4, 1:15 p.m., 708 Oakland (downstairs).

STATE ROUNDUP:
Vacation Demonstrations Stop
At Grosse Pointe High School

By The Associated Press
GROSSE POINTE FARMS -!-
Calm returned' to Grosse Pointe
High School yesterday in the wake
of demonstrations earlier this
week by students protesting the
school's refusal to grant days off
during a semester break.
Students went home quietly after
classes Wednesday, and school of-
ficials said they were confident
there would be no further dis-
orders.
Police and school officials had
threatened more suspensions and
criminal prosecutions if the dem-
onstrations continued.
The protests involving 150 to
250 pupils began last Thursday
and were repeated on Monday and
Tuesday.
* * *
DETROIT-U.S. auto produc-
tion dipped sharply in January as
output ran nearly 18 per cent be-
hind that of a year ago.
The drop was blamed on a
variety of causes, including a
softening of the auto sales market
and bad weather which cut into
already abbreviated worksched-
ules.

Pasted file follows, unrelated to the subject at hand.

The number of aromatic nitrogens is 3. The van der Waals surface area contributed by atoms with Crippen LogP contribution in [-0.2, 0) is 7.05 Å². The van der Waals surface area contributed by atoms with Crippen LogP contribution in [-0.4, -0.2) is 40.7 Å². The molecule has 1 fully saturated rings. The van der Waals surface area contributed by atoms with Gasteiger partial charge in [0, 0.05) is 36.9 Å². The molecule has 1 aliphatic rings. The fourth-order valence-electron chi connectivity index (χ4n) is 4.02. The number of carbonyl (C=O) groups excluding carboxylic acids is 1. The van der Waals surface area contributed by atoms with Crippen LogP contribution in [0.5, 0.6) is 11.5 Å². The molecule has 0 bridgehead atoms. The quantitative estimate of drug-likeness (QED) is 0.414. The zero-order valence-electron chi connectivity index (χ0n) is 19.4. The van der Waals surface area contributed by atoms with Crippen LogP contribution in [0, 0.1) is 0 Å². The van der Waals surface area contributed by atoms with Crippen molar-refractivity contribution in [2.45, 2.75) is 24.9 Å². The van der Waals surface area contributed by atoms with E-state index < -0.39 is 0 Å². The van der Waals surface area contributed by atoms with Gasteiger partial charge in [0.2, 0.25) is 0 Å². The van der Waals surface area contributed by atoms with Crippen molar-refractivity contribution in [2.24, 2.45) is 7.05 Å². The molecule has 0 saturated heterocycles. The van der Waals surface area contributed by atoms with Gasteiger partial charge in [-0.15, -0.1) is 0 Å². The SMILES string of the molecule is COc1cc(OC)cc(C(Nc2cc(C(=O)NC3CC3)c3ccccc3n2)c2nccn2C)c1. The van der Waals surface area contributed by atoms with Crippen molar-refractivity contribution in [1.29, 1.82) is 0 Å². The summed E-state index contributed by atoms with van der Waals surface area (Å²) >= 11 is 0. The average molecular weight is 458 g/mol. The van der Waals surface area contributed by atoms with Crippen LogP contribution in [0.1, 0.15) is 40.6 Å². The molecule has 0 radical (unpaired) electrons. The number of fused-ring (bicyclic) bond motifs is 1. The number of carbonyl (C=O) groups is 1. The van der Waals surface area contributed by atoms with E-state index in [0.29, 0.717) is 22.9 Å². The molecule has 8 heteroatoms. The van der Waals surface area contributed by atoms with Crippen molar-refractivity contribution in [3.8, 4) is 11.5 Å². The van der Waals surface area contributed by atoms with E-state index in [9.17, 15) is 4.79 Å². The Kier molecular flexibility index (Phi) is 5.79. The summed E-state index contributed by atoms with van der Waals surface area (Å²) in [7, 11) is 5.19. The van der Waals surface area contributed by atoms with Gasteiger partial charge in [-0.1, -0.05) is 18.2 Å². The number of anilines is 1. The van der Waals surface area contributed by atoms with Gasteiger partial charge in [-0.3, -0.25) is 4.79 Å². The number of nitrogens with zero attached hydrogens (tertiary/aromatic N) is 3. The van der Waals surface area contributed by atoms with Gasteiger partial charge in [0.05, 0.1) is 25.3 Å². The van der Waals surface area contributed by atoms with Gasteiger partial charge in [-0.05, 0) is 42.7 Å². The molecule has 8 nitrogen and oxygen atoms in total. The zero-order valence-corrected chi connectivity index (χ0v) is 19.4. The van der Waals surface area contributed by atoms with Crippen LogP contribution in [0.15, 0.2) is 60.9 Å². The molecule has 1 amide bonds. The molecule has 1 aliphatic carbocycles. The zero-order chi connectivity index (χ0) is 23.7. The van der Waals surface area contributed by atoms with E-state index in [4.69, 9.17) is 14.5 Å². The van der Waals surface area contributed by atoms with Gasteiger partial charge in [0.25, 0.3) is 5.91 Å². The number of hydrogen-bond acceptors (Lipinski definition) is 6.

Output for the month came to,

669,915 cars compared with 816,198
a year ago. It fell far short of the
industry's. original target of about
730,000 cars which had been set
for the opening month of 1967.
Industry sources remained con-
fident that the auto production
curve would head upward again
as soon as Spring and its tradi-
tional. buying surge arrived.
* * *
SAGINAW-Dr. A. A. Claytor,
prominent 73-year-old Saginaw
physician, and his wife, Marie, in
her 50s, were found slain today
in their home just outside of
Saginaw. Assistant Prosecutor
Gerald K. Dent of Saginaw County
said both deaths were "definitely
murder."
Dr. Claytor was the first Negro
to receive the Medical Society
honor and one of the first Negro
doctors in Michigan to practice at
hospitals.
He served a six-year term as
commissioner of the Virgin Islands
under appointment by former
President Dwight D. Eisenhower.
Mrs. Claytor was named to, Gov.
George Romney's Commission on
the Status of Women in 1963.
Phone 482-2056
Ern"ance CARPENTER ROAD
FIRST OPEN 5:30 P.M. FIRST
RUN NOW SHOWING RUN
FREE HEATERS
Shown at 7.05 & 11:50